Dr. Ayush PandeyMBBS,PG Diploma

November 19, 2018

January 24, 2024


What is Achalasia?

Achalasia is a rare but serious condition that affects the food pipe (oesophagus). It affects both sexes equally, and although it may occur at any age, the peak incidence is between the ages of 30-70 years. Achalasia usually takes years to develop.

Normally, the oesophageal muscles contract and relax alternatively (known as peristalsis) to push the food down towards the stomach. The lower end of the oesophagus is attached to the stomach with the help of a ring-like muscular valve (lower oesophageal sphincter), which relaxes to allow the entry of food into the stomach. In achalasia, there is a problem with both the processes. The muscles of the oesophagus do not contract and relax properly, and the ring-like muscular valve does not relax or fails to relax incompletely, causing the food to get trapped at the base of the food pipe leading to discomfort and unpleasant symptoms.

What are the main signs and symptoms?

People with achalasia usually have difficulty in swallowing food and liquids (dysphagia). Over time, if left untreated, the condition worsens and swallowing may become impossible. Also, if left untreated, there is a minor risk that it may develop into cancer of the food pipe. Therefore, it is essential to treat achalasia at the earliest appearance of symptoms.

Other symptoms include:

  • A burning sensation in the chest.
  • Choking over the swallowed food.
  • Fits of a cough.
  • Pain or discomfort after having food.
  • Vomiting the food after swallowing.
  • Gradual but significant weight loss.

The symptoms of achalasia mimic symptoms of gastroesophageal reflux disease (in which the stomach contents flow back into the food pipe), oesophageal perforation (a rupture of the food pipe), and oesophageal cancer.

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What are the main causes?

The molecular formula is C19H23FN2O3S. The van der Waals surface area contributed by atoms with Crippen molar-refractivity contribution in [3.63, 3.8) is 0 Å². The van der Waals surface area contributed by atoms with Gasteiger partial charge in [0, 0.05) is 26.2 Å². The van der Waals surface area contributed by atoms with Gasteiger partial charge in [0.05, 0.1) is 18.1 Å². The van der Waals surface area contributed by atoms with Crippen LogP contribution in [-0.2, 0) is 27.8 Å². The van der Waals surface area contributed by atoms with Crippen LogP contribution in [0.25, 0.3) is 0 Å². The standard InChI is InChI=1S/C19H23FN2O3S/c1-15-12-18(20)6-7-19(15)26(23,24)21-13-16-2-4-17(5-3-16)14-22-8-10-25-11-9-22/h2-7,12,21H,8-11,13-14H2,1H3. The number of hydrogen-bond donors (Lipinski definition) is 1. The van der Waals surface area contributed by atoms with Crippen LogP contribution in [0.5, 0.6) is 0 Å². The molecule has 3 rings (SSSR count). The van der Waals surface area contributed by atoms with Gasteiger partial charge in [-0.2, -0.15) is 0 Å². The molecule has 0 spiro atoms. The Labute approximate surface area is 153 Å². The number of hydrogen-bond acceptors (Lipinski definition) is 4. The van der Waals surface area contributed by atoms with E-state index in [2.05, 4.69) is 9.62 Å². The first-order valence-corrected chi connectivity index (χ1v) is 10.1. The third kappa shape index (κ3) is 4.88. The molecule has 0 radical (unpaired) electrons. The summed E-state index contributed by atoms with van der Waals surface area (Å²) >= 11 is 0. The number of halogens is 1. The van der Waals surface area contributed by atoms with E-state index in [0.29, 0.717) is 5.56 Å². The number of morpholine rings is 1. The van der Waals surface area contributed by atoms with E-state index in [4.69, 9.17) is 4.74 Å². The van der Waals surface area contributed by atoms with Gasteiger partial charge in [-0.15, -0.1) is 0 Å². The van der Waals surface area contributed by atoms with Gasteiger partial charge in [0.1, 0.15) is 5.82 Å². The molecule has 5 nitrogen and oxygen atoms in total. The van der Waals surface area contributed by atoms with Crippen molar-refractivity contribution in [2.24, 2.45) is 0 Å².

Damage to the oesophageal nerves and the subsequent loss of their function leads to achalasia. Furthermore, the muscular valve and food pipe do not function properly.

Achalasia is also linked to viral infections, autoimmune conditions, and heredity.

How is it diagnosed and treated?

Achalasia is usually diagnosed by:

  • Barium Swallow  
    A simple procedure in which barium sulphate flows down the oesophagus and X-rays are taken. This is done to see the oesophagus structurally and to know how long the food takes to move down into the stomach
  • Oesophageal Manometry
    This procedure takes 45 minutes and is done to visualise the strength and motility of the oesophageal muscles along with the function of the muscular valve.
  • Endoscopy
    A thin tube is passed down the throat to directly picture the lining of the oesophagus, the muscular ring at the end of it, and the stomach.

Achalasia has no cure, but treatment helps in relieving the symptoms.

  • Medical Care
    • Nitrates and calcium channel blockers help in reducing the pressure of the lower oesophageal sphincter, which makes swallowing easier.
    • Botulinum toxin (Botox) injected into the muscular ring through an endoscope will help it relax. However, the effect is not long lasting and most people require repeated Botox shots. 
    • Under anaesthesia, a balloon is passed through the oesophagus and is then inflated to stretch the valve at the lower end of the food pipe. This is referred to as balloon dilatation.
  • Surgical Care
    Under general anaesthesia, the fibres of the lower oesophageal sphincter are cut. It is done using a laparoscope, ensuring faster recovery time and a shorter hospital stay.


  1. Mayberry JF. Epidemiology and demographics of achalasia. Gastrointest Endosc Clin N Am. 2001 Apr;11(2):235-48. PMID: 11319059
  2. Podas T, Eaden J, Mayberry M, Mayberry J. Achalasia: a critical review of epidemiological studies.. Am J Gastroenterol. 1998 Dec;93(12):2345-7. PMID: 9860390
  3. National Health Service [Internet]. UK; Achalasia
  4. MedlinePlus Medical Encyclopedia: US National Library of Medicine; Achalasia
  5. Nidirect. Achalasia. UK. [internet].
  6. MSD mannual consumer version [internet].Achalasia. Merck Sharp & Dohme Corp. Merck & Co., Inc., Kenilworth, NJ, USA

Medicines for Achalasia

Medicines listed below are available for Achalasia. Please note that you should not take any medicines without doctor consultation. Taking any medicine without doctor's consultation can cause serious problems.

Medicine Name



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